By Irv Moss, The Denver Post
When it came to the sport of wrestling, J. Allen “Pat” Patten didn’t have limitations. While his wrestling program at Boulder High School and the participating athletes are closest to his heart, he took a worldly approach to developing wrestling and its audiences.
Patten looks back with pride and joy to the inaugural Junior World Wrestling Championships at the University of Colorado in 1969. The event is a high point because he organized, promoted and ran the tournament, which featured teams from Russia, Japan, Bulgaria and the United States. He had to travel the world to gain participation commitments from national sports organizations because many had little time or money to spend on junior programs back then. “It wasn’t easy,” he recalled, “but it was worth the effort. I know it helped develop wrestling in Colorado.”
Patten also initiated an exchange program with Japan, a top contender in international wrestling at the time. A high school-aged team from Japan would tour Colorado, or sometimes the Rocky Mountain area, in January and February. Matches at various high schools usually used international rules, providing a style of wrestling new to most local wrestlers. A team from Colorado, and sometimes other Rocky Mountain states, toured Japan in early summer.
Patten had a rough beginning as a ward of the state after both parents died before he was a teenager. He turned to wrestling at Gove Junior H. S. in Denver and continued in the sport through Manual H, S. and the University of Colorado, where he earned a degree in chemical engineering.. “I only weighed 88 pounds when I went to high school,” Patten said, (but) “I became a pretty good competitor and was able to win a couple of Rocky Mountain AAU titles. Competing collegiately in cross-country, track and field and wrestling, he earned seven letters. Not surprisingly, he was inducted into CU’s Sports Hall of Fame in the third class (2000).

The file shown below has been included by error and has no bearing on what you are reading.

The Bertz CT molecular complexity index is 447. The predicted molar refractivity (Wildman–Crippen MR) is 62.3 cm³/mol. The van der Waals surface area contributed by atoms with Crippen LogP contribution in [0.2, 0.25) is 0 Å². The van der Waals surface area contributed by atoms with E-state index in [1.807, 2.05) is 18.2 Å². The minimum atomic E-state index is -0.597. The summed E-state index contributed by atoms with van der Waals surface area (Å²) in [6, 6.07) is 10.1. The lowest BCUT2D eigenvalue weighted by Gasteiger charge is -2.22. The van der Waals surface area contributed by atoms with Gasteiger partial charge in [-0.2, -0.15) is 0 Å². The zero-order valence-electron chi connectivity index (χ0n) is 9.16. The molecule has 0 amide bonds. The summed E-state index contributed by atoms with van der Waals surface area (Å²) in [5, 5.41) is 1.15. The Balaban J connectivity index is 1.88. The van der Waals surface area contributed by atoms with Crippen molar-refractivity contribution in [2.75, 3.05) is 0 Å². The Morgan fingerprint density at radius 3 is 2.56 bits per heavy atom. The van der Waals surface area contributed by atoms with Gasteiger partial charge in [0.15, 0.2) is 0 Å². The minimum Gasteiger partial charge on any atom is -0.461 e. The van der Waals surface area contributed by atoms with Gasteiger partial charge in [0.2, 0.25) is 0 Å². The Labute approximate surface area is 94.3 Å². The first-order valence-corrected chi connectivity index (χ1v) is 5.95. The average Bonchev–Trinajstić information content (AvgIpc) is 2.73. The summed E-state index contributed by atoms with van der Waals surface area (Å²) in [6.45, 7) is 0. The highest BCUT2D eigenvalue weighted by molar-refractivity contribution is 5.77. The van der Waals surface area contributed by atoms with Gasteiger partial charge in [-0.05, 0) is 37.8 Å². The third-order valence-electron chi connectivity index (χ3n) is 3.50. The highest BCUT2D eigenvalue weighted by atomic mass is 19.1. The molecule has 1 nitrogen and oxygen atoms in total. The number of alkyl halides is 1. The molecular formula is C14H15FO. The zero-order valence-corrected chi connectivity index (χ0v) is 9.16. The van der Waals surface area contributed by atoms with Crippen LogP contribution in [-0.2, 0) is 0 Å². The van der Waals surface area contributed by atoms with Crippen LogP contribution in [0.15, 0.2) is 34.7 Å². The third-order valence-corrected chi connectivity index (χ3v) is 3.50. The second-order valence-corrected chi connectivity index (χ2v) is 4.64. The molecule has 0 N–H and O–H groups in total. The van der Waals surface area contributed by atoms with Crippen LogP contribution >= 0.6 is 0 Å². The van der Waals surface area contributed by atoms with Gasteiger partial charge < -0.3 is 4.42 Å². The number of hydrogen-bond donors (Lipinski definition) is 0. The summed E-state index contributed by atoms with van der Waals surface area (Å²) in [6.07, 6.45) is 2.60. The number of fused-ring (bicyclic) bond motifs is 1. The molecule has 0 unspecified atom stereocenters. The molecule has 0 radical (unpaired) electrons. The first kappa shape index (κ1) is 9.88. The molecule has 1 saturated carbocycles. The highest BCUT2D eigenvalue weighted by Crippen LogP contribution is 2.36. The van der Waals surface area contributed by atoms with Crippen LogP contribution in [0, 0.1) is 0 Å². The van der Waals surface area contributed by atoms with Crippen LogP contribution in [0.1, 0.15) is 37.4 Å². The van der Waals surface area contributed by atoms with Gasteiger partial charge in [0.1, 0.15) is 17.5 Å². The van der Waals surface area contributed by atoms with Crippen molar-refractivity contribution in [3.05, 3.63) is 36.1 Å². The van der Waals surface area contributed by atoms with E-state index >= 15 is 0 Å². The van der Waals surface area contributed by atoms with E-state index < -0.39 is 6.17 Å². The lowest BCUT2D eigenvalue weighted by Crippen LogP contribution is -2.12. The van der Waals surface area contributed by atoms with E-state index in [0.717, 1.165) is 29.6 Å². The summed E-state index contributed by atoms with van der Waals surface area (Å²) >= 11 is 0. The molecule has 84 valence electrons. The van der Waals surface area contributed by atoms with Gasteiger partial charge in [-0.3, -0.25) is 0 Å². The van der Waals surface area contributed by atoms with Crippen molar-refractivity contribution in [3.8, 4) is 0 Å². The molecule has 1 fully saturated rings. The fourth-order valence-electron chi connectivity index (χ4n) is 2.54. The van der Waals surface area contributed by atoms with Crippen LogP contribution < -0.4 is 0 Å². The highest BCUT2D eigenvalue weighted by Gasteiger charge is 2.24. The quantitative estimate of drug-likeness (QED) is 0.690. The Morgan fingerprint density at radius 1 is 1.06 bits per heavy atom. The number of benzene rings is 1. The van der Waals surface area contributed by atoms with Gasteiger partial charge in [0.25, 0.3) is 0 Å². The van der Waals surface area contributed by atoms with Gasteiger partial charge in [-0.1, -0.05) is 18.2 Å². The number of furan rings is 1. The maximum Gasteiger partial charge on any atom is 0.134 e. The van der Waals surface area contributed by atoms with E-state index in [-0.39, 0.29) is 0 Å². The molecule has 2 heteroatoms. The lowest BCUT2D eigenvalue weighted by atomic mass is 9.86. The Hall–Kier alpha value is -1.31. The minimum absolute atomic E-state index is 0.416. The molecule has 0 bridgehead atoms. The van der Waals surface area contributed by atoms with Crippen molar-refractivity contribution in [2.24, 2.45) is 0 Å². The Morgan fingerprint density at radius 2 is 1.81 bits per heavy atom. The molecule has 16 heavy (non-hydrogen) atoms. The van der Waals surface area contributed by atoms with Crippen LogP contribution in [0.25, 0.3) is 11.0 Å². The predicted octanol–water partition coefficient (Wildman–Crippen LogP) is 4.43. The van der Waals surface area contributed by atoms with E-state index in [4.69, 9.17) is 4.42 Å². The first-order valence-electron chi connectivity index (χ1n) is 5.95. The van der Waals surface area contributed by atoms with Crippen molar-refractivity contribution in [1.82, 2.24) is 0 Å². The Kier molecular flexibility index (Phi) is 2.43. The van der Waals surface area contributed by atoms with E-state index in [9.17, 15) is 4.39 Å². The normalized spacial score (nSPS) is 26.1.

“When I got into coaching, wrestling became a very big part of life…a driving factor,” said the highly regarded mentor, who was a wrestling judge and referee at the 1964 Olympics in Tokyo. “You want people to become better than they were when they started. It was a great pleasure for me to see the athletes develop ….. I didn’t try to teach them fancy stuff. I stayed with the basics and it paid off.” One of his wrestlers, Jim Burke, made the U. S. Olympic Team. Another, Bill Lam, became an All-America at Oklahoma and long-time University of North Carolina wrestling coach.
Patten coached wrestling for 17 years at Boulder H. S., but he was part of the school’s faculty for 36 years, teaching chemistry, other physical sciences and algebra with his same “basics” approach.. When his sons, Scott and Steve, were about to enter the high school program, he gave up coaching and became an assistant principal, then athletic director.
Patten lived in Boulder with fond memories.. “The best thing that happens to me is hearing from my wrestlers and students,” he said. “It’s great to hear them say that they want me to know how much they gained from the experience they had at Boulder High. I demanded excellence whenever I could. You sometimes have to guide people to reach their potential and at times it isn’t the happiest experience for them. But what are you doing in this life if you can’t help somebody else achieve success?”
For his unwavering dedication, Patten received a Lifetime Service in Wrestling award from the National Wrestling Hall of Fame and Museum in Stillwater, OK.
Patten passed away the year after being inducted into the Colorado Sports Hall of Fame. He was 86.
When I got into coaching, wrestling became a very bit part of life…a driving factor.